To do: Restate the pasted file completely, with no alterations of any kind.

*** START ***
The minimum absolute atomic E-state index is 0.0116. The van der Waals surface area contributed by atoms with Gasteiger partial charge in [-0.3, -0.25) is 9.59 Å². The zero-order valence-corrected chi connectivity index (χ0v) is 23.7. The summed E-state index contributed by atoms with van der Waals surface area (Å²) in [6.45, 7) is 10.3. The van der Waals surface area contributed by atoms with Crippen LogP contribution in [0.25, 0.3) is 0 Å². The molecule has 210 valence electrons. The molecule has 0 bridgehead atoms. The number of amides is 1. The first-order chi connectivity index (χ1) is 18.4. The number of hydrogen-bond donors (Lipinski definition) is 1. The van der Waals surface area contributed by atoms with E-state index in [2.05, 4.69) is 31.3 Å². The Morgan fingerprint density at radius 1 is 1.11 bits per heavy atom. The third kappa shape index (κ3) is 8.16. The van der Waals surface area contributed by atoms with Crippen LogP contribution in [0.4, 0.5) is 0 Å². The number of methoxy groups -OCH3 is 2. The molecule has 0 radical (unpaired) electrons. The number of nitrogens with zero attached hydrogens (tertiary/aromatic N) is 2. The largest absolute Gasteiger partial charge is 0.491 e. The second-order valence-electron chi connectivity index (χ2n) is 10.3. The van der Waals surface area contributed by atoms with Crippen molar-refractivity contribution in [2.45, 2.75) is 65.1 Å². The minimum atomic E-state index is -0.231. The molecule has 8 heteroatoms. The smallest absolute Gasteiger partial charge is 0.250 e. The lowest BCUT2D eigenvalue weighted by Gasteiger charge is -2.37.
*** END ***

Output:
The minimum absolute atomic E-state index is 0.0116. The van der Waals surface area contributed by atoms with Gasteiger partial charge in [-0.3, -0.25) is 9.59 Å². The zero-order valence-corrected chi connectivity index (χ0v) is 23.7. The summed E-state index contributed by atoms with van der Waals surface area (Å²) in [6.45, 7) is 10.3. The van der Waals surface area contributed by atoms with Crippen LogP contribution in [0.25, 0.3) is 0 Å². The molecule has 210 valence electrons. The molecule has 0 bridgehead atoms. The number of amides is 1. The first-order chi connectivity index (χ1) is 18.4. The number of hydrogen-bond donors (Lipinski definition) is 1. The van der Waals surface area contributed by atoms with E-state index in [2.05, 4.69) is 31.3 Å². The Morgan fingerprint density at radius 1 is 1.11 bits per heavy atom. The third kappa shape index (κ3) is 8.16. The van der Waals surface area contributed by atoms with Crippen LogP contribution in [0.4, 0.5) is 0 Å². The number of methoxy groups -OCH3 is 2. The molecule has 0 radical (unpaired) electrons. The number of nitrogens with zero attached hydrogens (tertiary/aromatic N) is 2. The largest absolute Gasteiger partial charge is 0.491 e. The second-order valence-electron chi connectivity index (χ2n) is 10.3. The van der Waals surface area contributed by atoms with Crippen molar-refractivity contribution in [2.45, 2.75) is 65.1 Å². The minimum atomic E-state index is -0.231. The molecule has 8 heteroatoms. The smallest absolute Gasteiger partial charge is 0.250 e. The lowest BCUT2D eigenvalue weighted by Gasteiger charge is -2.37.